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Second-Hand Furniture i Sale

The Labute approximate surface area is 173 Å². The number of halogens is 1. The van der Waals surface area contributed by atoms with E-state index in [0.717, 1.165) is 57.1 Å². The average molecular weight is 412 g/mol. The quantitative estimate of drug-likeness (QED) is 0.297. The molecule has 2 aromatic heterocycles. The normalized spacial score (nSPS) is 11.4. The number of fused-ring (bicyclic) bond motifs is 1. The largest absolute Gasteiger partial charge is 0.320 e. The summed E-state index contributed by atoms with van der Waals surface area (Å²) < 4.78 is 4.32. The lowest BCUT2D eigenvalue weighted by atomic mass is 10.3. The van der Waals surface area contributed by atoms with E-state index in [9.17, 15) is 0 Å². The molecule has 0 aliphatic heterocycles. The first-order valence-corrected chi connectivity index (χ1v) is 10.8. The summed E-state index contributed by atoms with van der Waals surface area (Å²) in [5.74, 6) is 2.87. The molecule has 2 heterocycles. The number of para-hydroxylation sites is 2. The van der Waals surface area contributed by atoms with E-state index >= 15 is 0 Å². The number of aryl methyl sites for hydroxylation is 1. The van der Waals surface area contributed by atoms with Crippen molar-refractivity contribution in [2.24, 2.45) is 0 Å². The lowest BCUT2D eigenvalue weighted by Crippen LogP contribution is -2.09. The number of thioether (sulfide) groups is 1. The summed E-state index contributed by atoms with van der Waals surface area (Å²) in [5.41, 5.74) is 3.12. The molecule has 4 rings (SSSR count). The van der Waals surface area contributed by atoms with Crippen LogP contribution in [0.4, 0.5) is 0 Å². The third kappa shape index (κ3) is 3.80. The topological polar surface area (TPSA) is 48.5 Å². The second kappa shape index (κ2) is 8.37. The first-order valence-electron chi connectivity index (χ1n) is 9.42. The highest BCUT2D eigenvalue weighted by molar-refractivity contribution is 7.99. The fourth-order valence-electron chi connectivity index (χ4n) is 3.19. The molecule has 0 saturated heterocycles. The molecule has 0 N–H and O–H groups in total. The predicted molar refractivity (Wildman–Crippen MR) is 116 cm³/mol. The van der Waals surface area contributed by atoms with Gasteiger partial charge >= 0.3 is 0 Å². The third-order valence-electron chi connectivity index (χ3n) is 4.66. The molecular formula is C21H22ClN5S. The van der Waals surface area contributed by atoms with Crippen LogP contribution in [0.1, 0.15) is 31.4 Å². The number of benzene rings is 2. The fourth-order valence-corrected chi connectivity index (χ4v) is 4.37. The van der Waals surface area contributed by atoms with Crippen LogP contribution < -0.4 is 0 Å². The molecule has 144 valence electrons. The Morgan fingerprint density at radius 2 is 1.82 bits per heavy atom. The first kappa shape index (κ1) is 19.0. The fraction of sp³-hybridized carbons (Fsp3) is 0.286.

S in- NV NVirly New Piftra Some Ordirufy All "C!c;in an 1 Wholesome Ir'fii'if f i m 0k )rtitr ti4 VV(h FfarvJ, Lafft (-fT.'fi h .v, A h f.- LV tmM fUOi.2 Hru'lHs Huf. I;r (' x. in- I u'n w 'AI r Coil Slav, TabUi, Kl'chtft $ f ' ti.nr. I ! . 'V U M S 4 ifif Marblr 2& A 'i 4 r . II If.-Mf'.fiii I'.X). "44" i:vr,;ff l.'JiO, f:- r-1 S:ov ttuvr AtlUtrttl until Uctulr IfCtb. 2M North Market Street Acnm, froj.i Court Home dappenings civtn'i Work 7r he rourlK Lon. Utnti art romlrif tn vry dT to 1 Sllorl Woman's Lllwrt Loan ommltt In anr to the rtut hu h Mrs William Q MrAdoo, chairman f that orranliatlnn, snt out a dminc lv froup of wmnvn posts fur a stirring ppaal for th Fourth Liberty Loan ram. Th followlnr porm has tn aant to Ira McAdoo by Mlia Kdlth Thomaa, a ,-fll-known writer of var for llarpar. crionar ana Tn aiibtuiu nimuniy; The thsrers. )ar men of ours In fields of scata afar, Vho for tie wide world's sake arc pledged to flgbt 111 stabllsbed be tbe Commonwealth of Right, Vhat toll, beneath the red ascendant star, Vhat wounds are yours, whereof bow many a scar That shall be precious in our tearful sight Pruce to all that! Have we no pres ent might, io aid to bring you women as we are? Though no Command of Djatb our legions form Co fight beside you, yet there is a Somrades-at-arms, our wills are quick and w arm or means we pledge, your valors to upstay; Whold, in place of us The Bond shall stand 7U hand is small, yet open is the hand I ' " O a atron-Tachrt' Members told Business Meeting. I The first regular meeting of the atron-Teachers Association cf the . D. Lee High School, was held ast Wednesday afternoon. In ab sence of the. president, Mrs. Richard 3radley, the vice president, Mrs. lames Lipscomb, presided- After the adoption of th consti ution, the meeting wn concerned mtirely with a discussion of the ivork for the year. The principal, Mr. Crawley, laid stress upon the mpcrtance of definite aims. Sup irintendent Meadow explained the leeJs of the school, end suggested lertein linos alor.R which work should be undertaK.'n. Ilia 'igoy :inns were adopted, and made the oasij of the plan 'or he oik of the year. The va'ioJ activities will be carried on '.li' dpartn-etital i ommittees. The work, undertaken, can be ac complished only thru the interest and assistance of all patrons and teachers. An appeal Tor member ship in this organization is made to every patron of th.i Hifih School. Mr. Ji.ck Montgomery passed thru the city Friday en roule to his home at Inverness, from a visit to his mother in Meridian. The Very Latent in Eye Glasses and Spectacles, Guaranteed to fit or no charge for service. Prices very reasonable, in Shell Frames $6.50. ATER WATCH & OPTICAL CO. ; Opposite Princess Theatre a in Society fccaUt-Carr Wadding Slmnlid. The wedding of Mis Bailey Cart to Mr. Llurney Hi hies which was sol ir.!ed in Crawford Tucidsy was a "tautiful affair. The thurch was decorated In golden rod and ferns. The ceremony was said by Rev. Nash UtoyUs.ind the wedding match v. as plbyfd by Mis Thankful Howell. Miss Cox wus brile's maid and Miss Mattie Smith CaiT, maid of honor. The bride was given awsy by her bioIher,-Mr. Fred Carr. Mr. Scales had as his host man, Mr, George William.! anCT his groomsmen, Mr. RaniUe and Mr. Bobb. The bride wore a handsome going away toilette ofllue and carried white chrysanthe mums. The maids wore grey and carried pink roses. Mr. Scales is the son of Mr. and Mrs. S. S. Scales and for a number of years waj a resident of Columbus. He has many warm friends here. Tne bride is tl.a daughter of Mr. N. S. Carr and is one of the most popular girls in Crawford. , A num ber of Columbus people attended the weuding among them being Mr. and Mrs. L. A. Vaushan, Mr, and Mrs W. 13. Harrington, Miss Annie Steph enson, Mrs. Mann s.nd Mrs Burns. Mr. Simrall Entertain Informally. A very informal though lovely affair wr "given for Mrs. George Crawford Swearingen on Friday evening by Mr?. IT. F Simrall at her attractive home on Main street. Mrs. Simrall had as her guests on ly the members of the City Liberty Loan Committee as , the entertain ment was quickly planned. Mrs. Swearingen who ij thorough ly interestinR and charming is here in behalf of the Woman's Committee of the Liberty Loan. 0 0 0 Mis j Johnne Ellen Walker, of San ntonio, Texas, is visiting Mr. and Mrs. Henry Heard. Miss Walker's countless friends t.re glad to welcome I,er to Columbus. i O . . Mrs. Annette Smith, of Brooks ville, and Mrs. Howard Sca!s, of Megowah Meadow, spent Saturday in Columbus, O Mrs. Ed. Staub and little Martha Virginia, are spending this week with Mr, and Mrs. E. t Wilkinson ' 0 Mrs. II. K. Robinson and little Elizabeth left yesterday for Birming "am to spend a fortnight. O Mrs. Bushlon and little daughter eft Friday for Meridian. Kafatels tas4il Amm4. Mr. 1. iha r.f,sn'M U n (stftMif.t and sfif rtuMfcf marrve t.f Mr davffcltr, CU4, U Ur r r.n I. I'SntmaN of Cwismtai, Vl'r,' iU w'tdni u Uk iMt at to Kune i,1 th bride thai UlUt .ert of tt Hlbr. 0 0 0 Had C LU. 7hvw wk have not snt tn bath lowli alreadf have tK priviui vs. !fid4 tnf hf$k Taesdajr, 0 0 0 Wkj-f Wbi. M. Ctibttot and wife nd little 'i, Silly, it., of the ftillitplfi lilurd, will arrive In the itsUt Pi the Imlr tramport, tn rout t Wathlnrton, V. C, to which place Major Connor has bttfl SMi(nd t ddty In the Judge Ad vort brshch of the service. Mr, Sttrrrtt I'rrih has rrtunied to Newark, N. J , after a f dsys vlrit te his parents, Mr. and Mrs J. T. i'arruh. Mr, I'arrish holds a government position with the Arms nd Fwe Co., of Newark. a Mrs. Jake Kaufman is chairman of the Liberty Bond committee in the second ward, the Commercial having stated by error last week tLt Mrs. Albert Loeb was in charge of this branch. 0 Mr. and Mrs. 0. F. 'Lawrence, o Crenuda, arc spending several days n the city. Mr. Lawrence is secre :try and treasurer of the board of trustees of the state's four educa tional institutions. 0 Mrs. S. F. Jones, after a delightful visit to Rev. and Mrs. S. L. Pope at the parsonage of the First Metho dist church on South Third atreot has returned to her home in Green wood. 0 The numerous friends of Rev. S. L. Pope, the beloved pastor of the first Methodist church, will regret to learn that he is confined to his home by illness. 0 The many friends, in this city, of D. A. G. Payne, of Greenville, .re glad to know that he is improving after a serious operation in Roches ter, Minn. ' 0 Mr. Davis Pope, after a brief visit to his parents, Rev. and Mrs. S. L Pope, has gone to Tuscaloosa, wiu hi will enter the University of A'.-t-bama. 0 The friends of Capt. John Peyton, who is now at Camp Beauregard, will be sorry to learn that he hat been a victim of the "flue" the past week. 0 Cadet T. J. Cady, who is station ed at Parle Field near Memphis, has been spending the past several days here with his mother and sister. . 0 Dr. J. D. McCullough visited Mr. John McCulloukh, who is ill at the A. and M. College," Friday. 0 Mr-- Irene Burke,' who has been spending the past several months in Texas, hug returned home. 0 Dr. W. Hunter Eubanks and littie Martha are both confined to thefr beds with influenza. 0 Mrs. D. D. Stephenson and Mir. 3 Annie Stephenson are visiting rela tives in Crawford. 0 Miss Blossom Hopkins left Friday for a visit to Mrs. Rosenheim in Cnt ttinooga, Tenn. 0 Mr. Louie McCullough is sick with Spanish Influenza at New Orleans, 0 ( Mrs. R. 0. Funk, of Moscow, Ten nessee, is visiting Mrs. J. M. Funk. 0 Miss Hattie Stokes is visiting rel atives in Kosciusko. W DISSOLUTION NOTICE. We have this day dissolved part nership in the Columbus Ice Cream and Creamery Company, and in the future D. S. Cox, Jr., will have charge of the business. All accounts past due are now payable to D. S Cox, Jr. . SiKned: TONY BUTERA. D. S. COX, JR. October 3, 1918. Mr. L. W. Vaughn, Miss Maude Saunders anf Master Louis Vaughn, of Steens, were among the visitors to Columbus yesterday. Paid admissions to the Mississippi- Alabama Fair , in Meridian the past week amounted to 134,000 persons In Advance of Hla Age. The name of Bucou bus been sur rouudod in EtiRlaud by legendnry tales of Mnck matrlc and witchcraft. Tiiere "re songs nbout hlpi, aud be has al- M,v Ihvii h flsure-of mystery, even lit liiodim Interpreters. "Friur .. V.c p'!"d, Vnow trm ' ' i .!.".'. He wrote extensive - r-atriiitlun of teje- '... w ni ti of cnuiww . ' - 1 1 nud It was ".' .1 . fur mnnes FATE OF OUR WORKERS IS GREATEST STAKE IN BATTLE FOR HUMANITY Est L&trty Uzit to d list, 14 flea cf PrKii;:t Fiiretfsa, ef Ud j Df FRANK FARRtNQTON, ar? worfclrm ma ami wrrfcig womaa I AffMrVw should to? Ubonr fts4s to the itoAt uf thair MUtr to 4 m. Tbr should buf ttfiUt it bans, tnd aftor It logins to burl ltr should k9 baying MU Ulr purcnaaa barofna a personal saeclHca for the reason that upon the onicoui of the war raging Jpnds tbe future fate of Ui workers of America forced to eetar a conflict that oottld Bo longr b avoided with safety to tbe liberties of tbe people of America and tbe democracies of tbe world, our country a now Involved in the most appalling tragedy that has overtakea mankind since the beginning of time. The issue Involved Is: Shall Democracy or Atitocrecf rulo the world? Shall the peoples of dem- ooraus, wbere aetnocracies obtain. FRANK FARRINGTON. continue their democratic form of gov ernment and preserve unto them selves their hard-earned liberties with opportunity to Improve them and thus contribute, to tbe betterment of all mankind, or shall the attainments of enturies-old struggles for freedom and liberty be blasted into oblivion by a ruthless military caste and all the peo ple of the world be menaced and ruled by the tyranny of a triumphant military despotism? That Is the great underlying principle to be determined and the one that has caused millions of men to be gripped in a death strug gle, the enormity and hell-fury vlo- lenoe of which is unprecedented In the world's history and beyond tho power of human mind to fully compre hend. On one side are arrayed the legions ot a military caste, driven to battle by the mailed flat of Autocracy. On the other side ai the forces ot Democracy heroically answering the 1 challenge to do battle In defense of liberty, Justice and humanity. Into this crucible of horror America haa cast her lot with the forces of Dem-1 ocracy and summoned her sons to help throw olt the yoke of threatened Autocracy so that the peoples of all the nations of the world shall be free to follow the tenor ot their own de sign, , j Our Solemn Obligation. The momentous decision of our Qoti ernment to throw the nation's re sources tuto this mighty conflict and to give ot her sons, and oft her wealth, to the cause of humanity, imposes upon every American and upon every man who has partaken of America's bounty the solemn obligation of loyali ty In doing their part to win victory for the cause America represents, no matter whether they be found as sol diers in the battle lines or as work era lu industrial pursuits. The full significance of this awful cataclysm that has overtaken the world and our relation thereto is, aa yet by us, scarcely realized, though thousands of our countrymen are now In the brittle lines and myriads mora are preparing to follow. These, our countrymen, tho select of America,' scholars, college men, professionals of. all the arts and trades, and s ciences, sons of the rich and sons of the poor, men who love life as well as we but who prefer liberty to life without lib erty, have made common cause and entered the lists in answer to the na tion's needs. These men, every one a hero, with the courage, of Spartans and the souls of martyrs, go to the battle grounds to face every death, dealing device human brain oan devise for the destruction of man and offer their lives in defense of democracy and the freedom of the peoples of the world, and they will do this with th full knowledge that mill ions of theli kind have already been ruined physic ' cally and mentally and left to suffer a living death, while other millions havt blasted into bits and their shreda trampled into the muck and mire o this thundering inferno of death and dest r "a. Upon these who stay at hom :1 devolve the obligation ol making it possible for those at th trout to have a fighting chance. Worker Behind the tine. Upon our workers of America (e wives a tremendous obligation; thai Is the obligation of aiding and sustain Idc our cctintrymen under arms wallt FOR SALE - Fresh, choice Jersey cow, one fat yearling heifer. 1307,! 11th avenue, and 15th st. south. Fcnilj buy fuod for soldiers. Buy- 5s TO FARMF.RS. Se l Uhcat, all varieties, barley and vc. HT Pat. finest quality, for ic DcrrccauF dee & co. Farrington'i Dig Union Frank Farrirton, tuxhor ef the Sfccompsnying articlf, U Prfiiiieul bt the Illicit Dis trict cf , ihe United Mini Workfi of AmrfUa, and n of tht best known labor lead en In this country. Hit dis trict union has a membership of close to one hundred thou and miners, who produce eighty million tons of coal an nually, The total coal pro duction In the United States is about 400,000,000 torn. tbey fight to establish tbe supreme principle that mankind shall be free and tht liberty and justice shall b triumphant throughout the world. If Autocracy should win In this titanic struggle for human rights, all our accomplishments of the past would be swept away and tyranny and oppression would be rampant through out the world. Should thst come true, no class would suffer as much as the men and women of labor, and it will come true If we fail to support our Government in the present crisis. A government can be no stronger than the people living under it make it, and If we fail to respond to our Government's appeal for help our war policy must collapse and our country men "over there" must fail, and la that event it is Inevitable that the forces of autocracy shall be triumph ant over the forces of democracy. Thus it is that every working man and working ( woman in America should buy Liberty Bonds. Money invested in Liberty Bonds is as safe as our Government itself. The Illinois district of the United Mine Workers of America has purchased $500,000 worth of the first, second and third issues of bonds out of district funds and we propose to buy $500,000 worth of the fourth issue. Our various local unions have made purchases ag gregating millions and I am certain they will buy bountifully of the fourth Issue. The rate of interest paid on such Investment is fair. However, tho paramount reason why we should buy Liberty Bonds is because the fate of the world is in the balance, the free-, dom and happiness of humanity is at stake, and the sale of Liberty Bonds is one of the mediums through which our Government must raise the money to feed and equip and to care for our sons and brothers, our relatives and associates, our countrymen "the boys over there" while they fight to crush autocracy and to implant in its stead' liberty and justice for all the peoples ot aO the nations of the world. Liberty Medals In the ranks when a soldier per forms some heroic act he is awarded a medal. In the civilian army when some person buys Liberty Bonds, joins the Red Cross or the "Y. M. C. A., he or she 1b given a badge. It is an honor tor a person to wear one of these badges, juAt as it is for the soldier to wear his. The aver-' age American citizen can and should wear three of these badges the Lib erty Loan, the Red Cross and the T. M. C. A. , . They show that the wearer is far sighted enough to see that if we are to do our part in helping to relieve the Hun-infested lauds of Europe, and make the menace of the spiked helmet a thing of the past, we must have soldiers, and that soldiers alone can not accomplish this. Uncle Sam needs the money ob tained through the purchase ot Lib erty Bonds to make ammunition, feed, clothe and to furnish other esentlal things needed in the maintaining of an army. We must have the Red Cross to look after the families of the soldiers, furnish bandages, nurses and other things to make army life comfortable. The Y. M. C. A. to keep up the morale ot the men, the "Y" huts, where the men are furnished hot drinks, cigarettes, writing materials and literature. After the war is over and our boys have returned home to us, bringing with them medals showing that they performed some commendable deed, will YOU have your three, to show the b ys that you are backing them all the while? Siloam Springs (Ark.) Daily Register. A Colored Man's Example. It was a wise and patriotic old col ored American who refused to sell his $100 Liberty Bond for $S6, because he would not give up the United States' promise (his bond) to pay him $100 with interest for the United States' promise (currency) to pay him $86, and who reiuied to sell the same bond for $102, because, he said, that the $102 must be counterfeit or else the would-be pure-baser would not be wil ling to give it for only $100. It is safe to say that there are no gold bricks ot wildcat securities among that Ameri can's assets. NOTICE TO THE PUBLIC. Beginning on October 1 1918, the postoflfice will close at 6 p. m., to continue throughout the duration of the war. The constant change in the office force, on account of the war con ditiont, makes the change in the of fice hours necessary for the good of the service. T. 11. SHARP, TostmasUr. Mil lii b Kentucky Horses and Mules tn he held at Dr. Oliver's Stable SATURDAY, OCTOBER 12th J AT 2 O'CLOCK :mtr.rantrmnm: Will sell to the highest bidder: 14 Head Extra Good Mare Mules. 5 Big Draft Mares. 3 Extra Good Saddle Mares. All of this is First-class Stock L. S. HAMILTON MICKIE SAYS 10 ftltU, LOST VOOR PB-f QULLOOO, VJfcNT TO BUV A ueea-Pr bono or vtfcNi 10 SEU THE FfcrAtOf fuw OOFt U'L WANT AOS. fHE AN fHEi OOT "tttE PIP, BV)H-y.6EVg,NVS CMAmce A Snub That Hurl ' 1 am afraid Mr. Binger is not going to accept our invitation to calL" said j Sdrs. Somers Day. j ' "Well" remonstrated her husband, I Se can't allow ourselves to fret about ) Iffho calls and who doesn't" j '; "But, my dear, Mr. Binger Is the gentleman who drives around In a Wagon and delivers ice." Chinaman Saw His Duty. Hop Long, proprietor of a celestial laundry In Springfield, 111., wants the world to know "a man from that place !is serving in the army." That's why he hung nn eight by eight-foot service flag in front of his establishment. The lone star represents Long Wing, the first and only Chinese to go In the draft from Springfield. Thomas Paine on Monarchy. When we survey the wretched condi tion of mim undt - the monarchal and hereditary systems of government, dragged from his home by one power or driven by another and Impoverished ty taxes more than by enemies, it be comes evident that those systems are bad, and thnt a general revolution Id the principle and construction of gov ernment Is necessary. Thomas Paine. Morale In German Army Deollntna, A captured secret order of Gen. Ton Ludendorff indicates that the morale of the Germans Is giving way under the pounding of the Allies. The order states that "men on leave have spoken publicly of a revolution that is to break after the war." The Ger man general wants all men on leava to be searched to see that they do not carry with them arms with which fo carry into execution their threats. , prompt subscription ot the Fourth t bcrty Loan will help to bring the to a speody end , W. E. JOHNSON Lawyer. Office First State Bank ' Telephone 73. CHICHESTER S PILLS tnk hiahon asAxa, lint wwmr moia ur . MifliraitJiAX i au-jW brim. A. fc C 1 - Uts.TEir nmnii riLUkM n k u Oat. tolM. AlMn Utilti ' OF- 1 E. E. CALLAWAY I avyei ' Offices' First State Bank Special Attention GW.n to Collec tions and Civil Business. DR. T. H. HENRY j Phone 21. Office hours 10:30 to 11:30 a. m., 4 to 5 p. m. Residence Phone 189. Office 1st State Bank Bid W. Hunter Enbanks Dentist Office, First State BankBW.. 4- Puts The Quit In MosQUIToes There's nothing more deadly to mosquitoes and to most other in sects than BEE BRAND INSECT POWDER. By using it according to the directions found on every can It is easy to keep tbe home free of flies, fleas, mosquitoes, roaches, bed bugs and other such pests. Get a can today it will help rid your sum mer of many of its annoyances. It b non-poisonous. Bw Iksffcsect Pcnfer fan it Into the) air Flies and mosquitoes s jhu I me in a zew miniies. liCTPOCj Will kill ante, fleas., roacnes, dm-duzs, uce, and bugs of nearly every ' kind. Directions on I P J3 package. Look lor tha C. '3 , EVe Brand Trade Mark. maw as Everywhere) eVcCOHflSQ a fis) SQbiW eliL " Our optical service appeals to the thought ful to those appreci atingaccurgcy and per fection in detail Our examinations are thor ough; our measure ments accurate ;the ve- , suit perfectly fitted, well proportioned glas ses, with clear restful vision. GOODWIN -Q00DELL OPTICAL CO. OPTOMETRISTS. -WE NEVER GUESS.' COLUMBUS SOI Mala Si MEMPHIS . 31 S. Main St SOlBtVKllCSCtrjI.